GOP Official Quits Voter Fraud Panel As 41 States Refuse To Hand Over Data

John Dixon/News-Gazette
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Amid a wave of states refusing requests for personal voter data and a new legal complaint filed against its leader, the Trump administration’s “election integrity” panel saw its first resignation Monday night: Maryland’s Republican deputy secretary of state Luis E. Borunda.

Borunda, who did not immediately respond to TPM’s request for an interview, was appointed to the controversial panel on June 21. Unlike in most U.S. states, however, the Secretary of State’s office in Maryland has nothing to do with registering voters or administering elections. That falls to Maryland’s Attorney General and State Board of Elections, which on Tuesday joined the growing list of states refusing to cooperate with the national voter fraud panel’s demand for a long list of personal voter information, including the Social Security numbers, addresses and party affiliation of millions of citizens.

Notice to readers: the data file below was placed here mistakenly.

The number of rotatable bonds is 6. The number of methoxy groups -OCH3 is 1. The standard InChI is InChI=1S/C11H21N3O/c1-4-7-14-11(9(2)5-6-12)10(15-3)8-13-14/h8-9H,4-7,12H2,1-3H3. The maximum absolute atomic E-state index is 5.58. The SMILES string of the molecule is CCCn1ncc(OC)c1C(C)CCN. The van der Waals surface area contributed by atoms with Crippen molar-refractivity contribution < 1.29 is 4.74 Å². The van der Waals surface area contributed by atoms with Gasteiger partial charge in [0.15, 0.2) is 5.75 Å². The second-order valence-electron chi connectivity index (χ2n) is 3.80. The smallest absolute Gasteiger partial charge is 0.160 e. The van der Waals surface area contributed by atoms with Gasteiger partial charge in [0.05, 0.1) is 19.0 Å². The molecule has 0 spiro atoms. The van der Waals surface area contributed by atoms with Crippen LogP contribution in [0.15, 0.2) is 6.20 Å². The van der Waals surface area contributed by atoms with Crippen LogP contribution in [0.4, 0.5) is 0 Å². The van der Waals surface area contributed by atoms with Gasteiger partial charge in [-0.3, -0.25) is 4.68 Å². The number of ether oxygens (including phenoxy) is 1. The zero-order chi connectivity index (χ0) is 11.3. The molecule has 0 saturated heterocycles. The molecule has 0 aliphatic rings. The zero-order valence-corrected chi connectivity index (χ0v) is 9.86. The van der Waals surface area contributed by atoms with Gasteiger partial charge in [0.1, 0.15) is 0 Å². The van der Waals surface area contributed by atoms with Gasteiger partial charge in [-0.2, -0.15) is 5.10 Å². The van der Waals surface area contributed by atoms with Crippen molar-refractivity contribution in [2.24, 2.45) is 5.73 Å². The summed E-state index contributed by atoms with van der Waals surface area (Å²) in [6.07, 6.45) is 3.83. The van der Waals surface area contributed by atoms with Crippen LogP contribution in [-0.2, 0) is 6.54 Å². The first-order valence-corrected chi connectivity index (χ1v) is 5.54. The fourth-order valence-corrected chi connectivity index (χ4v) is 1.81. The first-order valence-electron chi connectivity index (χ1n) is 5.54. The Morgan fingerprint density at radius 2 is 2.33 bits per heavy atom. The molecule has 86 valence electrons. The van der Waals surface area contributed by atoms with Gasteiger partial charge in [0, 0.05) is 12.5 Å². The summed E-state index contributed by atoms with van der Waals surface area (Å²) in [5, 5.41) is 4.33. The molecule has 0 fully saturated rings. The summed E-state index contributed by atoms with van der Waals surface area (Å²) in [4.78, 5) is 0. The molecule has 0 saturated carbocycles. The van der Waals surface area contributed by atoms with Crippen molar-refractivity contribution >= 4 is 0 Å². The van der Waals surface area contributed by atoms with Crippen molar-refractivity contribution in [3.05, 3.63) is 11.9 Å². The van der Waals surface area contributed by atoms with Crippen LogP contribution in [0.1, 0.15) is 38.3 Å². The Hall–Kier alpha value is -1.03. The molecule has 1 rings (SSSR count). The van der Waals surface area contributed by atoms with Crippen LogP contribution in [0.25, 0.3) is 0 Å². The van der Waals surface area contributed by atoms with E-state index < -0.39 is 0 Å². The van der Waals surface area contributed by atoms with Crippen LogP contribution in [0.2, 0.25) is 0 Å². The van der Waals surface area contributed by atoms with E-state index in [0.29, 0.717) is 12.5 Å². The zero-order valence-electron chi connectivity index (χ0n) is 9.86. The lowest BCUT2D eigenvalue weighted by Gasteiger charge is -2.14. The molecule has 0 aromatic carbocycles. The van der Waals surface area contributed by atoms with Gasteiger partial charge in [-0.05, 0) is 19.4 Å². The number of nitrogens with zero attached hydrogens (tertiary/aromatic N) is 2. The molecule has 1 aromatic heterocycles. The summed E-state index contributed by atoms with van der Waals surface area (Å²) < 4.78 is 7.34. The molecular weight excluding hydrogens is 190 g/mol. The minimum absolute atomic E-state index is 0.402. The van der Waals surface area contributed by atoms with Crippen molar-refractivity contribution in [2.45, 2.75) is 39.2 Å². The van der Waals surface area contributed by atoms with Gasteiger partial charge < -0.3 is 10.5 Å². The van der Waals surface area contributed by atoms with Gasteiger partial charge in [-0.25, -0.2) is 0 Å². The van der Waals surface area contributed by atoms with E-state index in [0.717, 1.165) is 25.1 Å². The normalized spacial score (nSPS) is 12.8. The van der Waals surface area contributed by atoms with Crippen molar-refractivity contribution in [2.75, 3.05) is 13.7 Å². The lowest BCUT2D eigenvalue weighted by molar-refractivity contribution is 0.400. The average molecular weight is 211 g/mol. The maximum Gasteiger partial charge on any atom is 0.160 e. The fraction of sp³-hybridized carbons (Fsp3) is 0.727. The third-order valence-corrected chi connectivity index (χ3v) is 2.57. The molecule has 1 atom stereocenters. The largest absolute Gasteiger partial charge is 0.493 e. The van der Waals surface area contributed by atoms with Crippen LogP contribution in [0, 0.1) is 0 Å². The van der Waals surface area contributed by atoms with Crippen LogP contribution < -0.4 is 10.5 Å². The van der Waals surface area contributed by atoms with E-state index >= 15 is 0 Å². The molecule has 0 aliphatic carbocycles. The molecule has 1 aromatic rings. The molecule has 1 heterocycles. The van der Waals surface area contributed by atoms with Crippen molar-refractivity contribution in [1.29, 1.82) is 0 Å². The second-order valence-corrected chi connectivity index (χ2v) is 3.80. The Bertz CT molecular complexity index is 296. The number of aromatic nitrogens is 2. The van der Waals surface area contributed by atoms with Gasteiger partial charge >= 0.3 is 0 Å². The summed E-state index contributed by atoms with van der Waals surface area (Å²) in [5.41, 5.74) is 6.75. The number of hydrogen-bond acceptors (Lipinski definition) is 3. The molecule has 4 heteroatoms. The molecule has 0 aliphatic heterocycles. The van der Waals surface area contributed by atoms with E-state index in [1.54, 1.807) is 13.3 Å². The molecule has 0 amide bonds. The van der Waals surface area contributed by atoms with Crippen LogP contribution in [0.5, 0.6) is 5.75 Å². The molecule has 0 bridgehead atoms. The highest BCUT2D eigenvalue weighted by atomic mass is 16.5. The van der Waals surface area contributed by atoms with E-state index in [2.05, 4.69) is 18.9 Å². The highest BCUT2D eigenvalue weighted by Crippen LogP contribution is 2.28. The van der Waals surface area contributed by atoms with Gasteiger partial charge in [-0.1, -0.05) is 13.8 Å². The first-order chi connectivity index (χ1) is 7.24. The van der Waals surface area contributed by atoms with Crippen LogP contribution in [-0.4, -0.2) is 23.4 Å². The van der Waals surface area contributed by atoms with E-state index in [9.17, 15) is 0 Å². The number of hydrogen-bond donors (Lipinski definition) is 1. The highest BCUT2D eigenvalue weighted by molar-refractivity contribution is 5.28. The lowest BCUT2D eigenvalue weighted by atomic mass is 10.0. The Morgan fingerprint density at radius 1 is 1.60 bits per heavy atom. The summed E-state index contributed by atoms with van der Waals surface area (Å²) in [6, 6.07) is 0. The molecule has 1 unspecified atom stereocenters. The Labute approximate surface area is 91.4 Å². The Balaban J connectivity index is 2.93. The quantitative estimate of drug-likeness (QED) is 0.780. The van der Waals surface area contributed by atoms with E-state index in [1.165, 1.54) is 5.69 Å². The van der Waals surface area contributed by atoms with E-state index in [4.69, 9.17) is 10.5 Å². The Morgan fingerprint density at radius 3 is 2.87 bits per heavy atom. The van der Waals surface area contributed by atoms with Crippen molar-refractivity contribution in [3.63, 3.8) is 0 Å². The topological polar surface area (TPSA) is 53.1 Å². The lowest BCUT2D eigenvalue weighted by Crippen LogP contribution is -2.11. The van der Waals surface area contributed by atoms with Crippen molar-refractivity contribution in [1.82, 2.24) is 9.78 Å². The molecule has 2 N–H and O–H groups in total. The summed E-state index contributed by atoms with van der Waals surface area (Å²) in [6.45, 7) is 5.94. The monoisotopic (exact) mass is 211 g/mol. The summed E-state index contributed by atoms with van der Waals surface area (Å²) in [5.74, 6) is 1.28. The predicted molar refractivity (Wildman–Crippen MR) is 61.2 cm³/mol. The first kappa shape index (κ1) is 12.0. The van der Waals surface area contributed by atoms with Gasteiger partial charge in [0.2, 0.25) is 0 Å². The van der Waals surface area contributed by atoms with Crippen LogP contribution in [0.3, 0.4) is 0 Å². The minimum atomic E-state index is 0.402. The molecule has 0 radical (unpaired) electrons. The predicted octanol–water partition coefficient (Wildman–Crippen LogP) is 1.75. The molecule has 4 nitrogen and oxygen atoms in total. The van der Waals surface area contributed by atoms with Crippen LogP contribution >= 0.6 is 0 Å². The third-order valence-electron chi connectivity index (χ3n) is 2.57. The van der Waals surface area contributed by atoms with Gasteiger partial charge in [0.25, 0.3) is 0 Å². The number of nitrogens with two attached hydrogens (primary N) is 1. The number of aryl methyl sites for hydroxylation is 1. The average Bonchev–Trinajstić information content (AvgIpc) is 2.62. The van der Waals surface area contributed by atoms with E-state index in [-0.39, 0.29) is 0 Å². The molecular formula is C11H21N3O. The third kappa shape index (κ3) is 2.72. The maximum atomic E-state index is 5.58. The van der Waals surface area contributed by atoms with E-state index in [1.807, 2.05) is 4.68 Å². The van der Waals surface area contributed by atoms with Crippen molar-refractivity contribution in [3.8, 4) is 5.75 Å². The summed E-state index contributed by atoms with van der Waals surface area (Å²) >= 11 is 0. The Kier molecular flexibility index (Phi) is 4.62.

Maryland Attorney General Brian Frosh (D) railed against the request on Monday, calling it “repugnant.”

Frosh added that even if he was inclined to cooperate with the bogus election integrity panel’s work, he was barred from handing over the sensitive information by state law.

ABOUT THE AUTHOR

Alice Ollstein is a reporter at Talking Points Memo, covering national politics. She graduated from Oberlin College in 2010 and has been reporting in DC ever since, covering the Supreme Court, Congress and national elections for TV, radio, print, and online outlets. Her work has aired on Free Speech Radio News, All Things Considered, Channel News Asia, and Telesur, and her writing has been published by The Atlantic, La Opinión, and The Hill Rag. She was elected in 2016 as an at-large board member of the DC Chapter of the Society of Professional Journalists. Alice grew up in Santa Monica, California and began working for local newspapers in her early teens.
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